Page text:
* Shares down as much as 28 pct on stem cell retreat
* Shares hit 5-year low
* Co says stem cell research has “tremendous promise”
Nov 15 (Reuters) - Shares of Geron Corp , the first company conduct human embryonic stem cell trials, fell by as much as 28 percent on Tuesday, a day after the biotech company said it was getting out of stem cell research to focus on cancer drugs.
Geron executives said on a conference call on Tuesday that getting out of the stem cell field was strictly a business decision. Investments pay off much faster in oncology than in stem cells, they said.
“We’re making these changes because in the current environment of economic scarcity and uncertain economic conditions, we need to focus our resources on advancing our Phase 2 trials ... Both of these (cancer) drug candidates target major medical needs and have important clinical milestones that are occurring over the next 20 months,” Geron Chief Executive Officer John Scarlett told analysts.
The company said it saw promise in its two cancer programs, imetelstat and GRN1005.
Geron is testing imetelstat in mid-stage trials for breast cancer and non-small cell lung cancer, while GRN1005 is being tested in a mid-stage trial as a treatment for brain cancer.
By narrowing its focus to oncology, Geron expects to have sufficient financial resources to see the research through without having to raise additional capital, Scarlett said.
“These were business decisions we took on behalf of our shareholders ... We still think the (stem cell) field has tremendous promise,” added Scarlett, who took the helm a couple of months ago.
After the market closed on Monday, the company said it was quitting embroyonic stem cell research, and cut 66 full-time positions, or 38 percent of its workforce.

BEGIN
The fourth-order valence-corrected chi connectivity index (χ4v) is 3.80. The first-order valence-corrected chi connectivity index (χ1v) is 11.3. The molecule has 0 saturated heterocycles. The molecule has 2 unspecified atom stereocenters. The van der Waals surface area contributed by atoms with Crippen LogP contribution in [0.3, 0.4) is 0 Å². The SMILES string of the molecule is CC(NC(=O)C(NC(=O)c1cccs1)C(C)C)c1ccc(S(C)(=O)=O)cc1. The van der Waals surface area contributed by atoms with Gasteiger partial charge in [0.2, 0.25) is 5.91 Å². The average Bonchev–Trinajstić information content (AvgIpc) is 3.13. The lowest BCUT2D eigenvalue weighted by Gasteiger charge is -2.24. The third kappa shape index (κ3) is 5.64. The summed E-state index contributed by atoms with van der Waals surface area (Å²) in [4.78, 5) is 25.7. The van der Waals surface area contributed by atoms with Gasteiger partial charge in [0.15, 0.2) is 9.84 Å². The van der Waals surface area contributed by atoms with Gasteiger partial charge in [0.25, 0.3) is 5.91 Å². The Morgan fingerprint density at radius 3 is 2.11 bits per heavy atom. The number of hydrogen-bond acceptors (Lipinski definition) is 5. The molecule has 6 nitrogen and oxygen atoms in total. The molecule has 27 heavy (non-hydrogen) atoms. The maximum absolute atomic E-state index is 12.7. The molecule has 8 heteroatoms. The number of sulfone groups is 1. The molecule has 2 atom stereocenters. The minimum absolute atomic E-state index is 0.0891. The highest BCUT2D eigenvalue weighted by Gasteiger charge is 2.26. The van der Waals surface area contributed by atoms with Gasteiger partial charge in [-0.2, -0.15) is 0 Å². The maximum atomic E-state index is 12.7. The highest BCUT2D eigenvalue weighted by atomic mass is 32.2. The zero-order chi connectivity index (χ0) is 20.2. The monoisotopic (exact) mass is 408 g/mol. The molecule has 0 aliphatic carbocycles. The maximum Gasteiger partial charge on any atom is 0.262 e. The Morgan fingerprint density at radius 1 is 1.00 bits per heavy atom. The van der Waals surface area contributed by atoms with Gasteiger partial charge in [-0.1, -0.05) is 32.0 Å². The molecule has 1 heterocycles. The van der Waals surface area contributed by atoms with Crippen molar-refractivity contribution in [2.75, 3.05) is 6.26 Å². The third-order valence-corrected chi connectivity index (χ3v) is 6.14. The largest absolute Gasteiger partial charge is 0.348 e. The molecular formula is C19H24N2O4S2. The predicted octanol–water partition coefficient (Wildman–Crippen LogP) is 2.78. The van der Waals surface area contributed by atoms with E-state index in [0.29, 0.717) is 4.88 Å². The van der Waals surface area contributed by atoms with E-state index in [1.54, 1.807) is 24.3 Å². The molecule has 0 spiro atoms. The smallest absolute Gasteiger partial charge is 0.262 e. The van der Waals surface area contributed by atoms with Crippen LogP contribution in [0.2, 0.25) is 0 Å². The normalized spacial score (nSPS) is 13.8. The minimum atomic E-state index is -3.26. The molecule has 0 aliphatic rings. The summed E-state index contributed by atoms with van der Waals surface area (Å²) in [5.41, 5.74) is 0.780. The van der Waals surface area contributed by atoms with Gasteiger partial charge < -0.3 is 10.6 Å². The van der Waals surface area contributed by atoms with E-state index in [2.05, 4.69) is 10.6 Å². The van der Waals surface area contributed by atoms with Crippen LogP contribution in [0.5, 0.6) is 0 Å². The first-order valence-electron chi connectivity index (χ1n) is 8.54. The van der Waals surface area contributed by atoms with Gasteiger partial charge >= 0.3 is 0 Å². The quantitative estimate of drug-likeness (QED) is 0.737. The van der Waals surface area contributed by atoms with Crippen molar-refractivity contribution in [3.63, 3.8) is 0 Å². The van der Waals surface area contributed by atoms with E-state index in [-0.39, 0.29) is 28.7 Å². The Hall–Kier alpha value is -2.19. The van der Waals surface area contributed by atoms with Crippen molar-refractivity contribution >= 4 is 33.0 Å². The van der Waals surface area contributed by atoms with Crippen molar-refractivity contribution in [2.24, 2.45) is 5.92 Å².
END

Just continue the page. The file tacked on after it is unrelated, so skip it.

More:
“This is a shock to the (stem cell research industry) system ... because the unequivocal leader in the embryonic stem cell space is now getting out of the stem cell space,” WBB Securities analyst Steve Brozak said.
Geron officials said it was a difficult decision since Geron has been widely recognized as a leader in the field and said it was actively seeking partners or buyers to drive its programs forward. The company said it is engaged in “a number of conversations” with potential partners.
According to Brozak, investors’ focus will now be on which company will take the stem cell leadership mantle and how Geron shareholders will benefit from that transaction.
Brozak said BioTime Inc would be a potential partner for Geron, as the company is the closest in terms of its understanding the science and has sufficient resources.
Companies such as Athersys Inc , Pluristem Therapeutics Inc and Australia’s Mesoblast Ltd are also currently developing stem cell therapies.
Geron management said one of its small stem cell programs treating spinal cord injury has already treated four of the eight patients it had approval to treat. A new partner would have the option to continue the trial.
Geron was the first company to start a U.S.-approved clinical trial using human embryonic stem cells in patients with spinal cord injury. In October, Geron reported data from an early-stage trial that showed its embryonic stem cell-based therapy was safe in all four patients who received the treatment.
The company said on Monday it would close further enrollment of patients for its GRNOPC1 trial for spinal cord injury.
Embryonic stem cell therapy has been controversial because some of these cells are derived from human embryos, often by destroying them. Last month, Europe’s top court banned patenting stem cells involving destruction of embryos.
However, researchers see great potential in stem cells, which have the ability to multiply into different type of cells and act as a repair system for the human body. The World Health Organization estimates these cells may one day be used to treat diseases such as Parkinson’s and Alzheimer’s, which are currently incurable.
With its restructuring, Geron Chief Financial officer David Greenwood said Geron’s projected use of balance sheet cash for 2011 will increase to a range of about $65 million to $70 million. He said he expects to end 2011 with cash in excess of $150 million.
Shares of Menlo Park, California-based Geron, which touched a five-year low of $1.59, were down 49 cents, or 22 percent, to $1.71 on Nasdaq in afternoon trading. BioTime shares were up 7.1 percent to $4.52 on the NYSE Amex.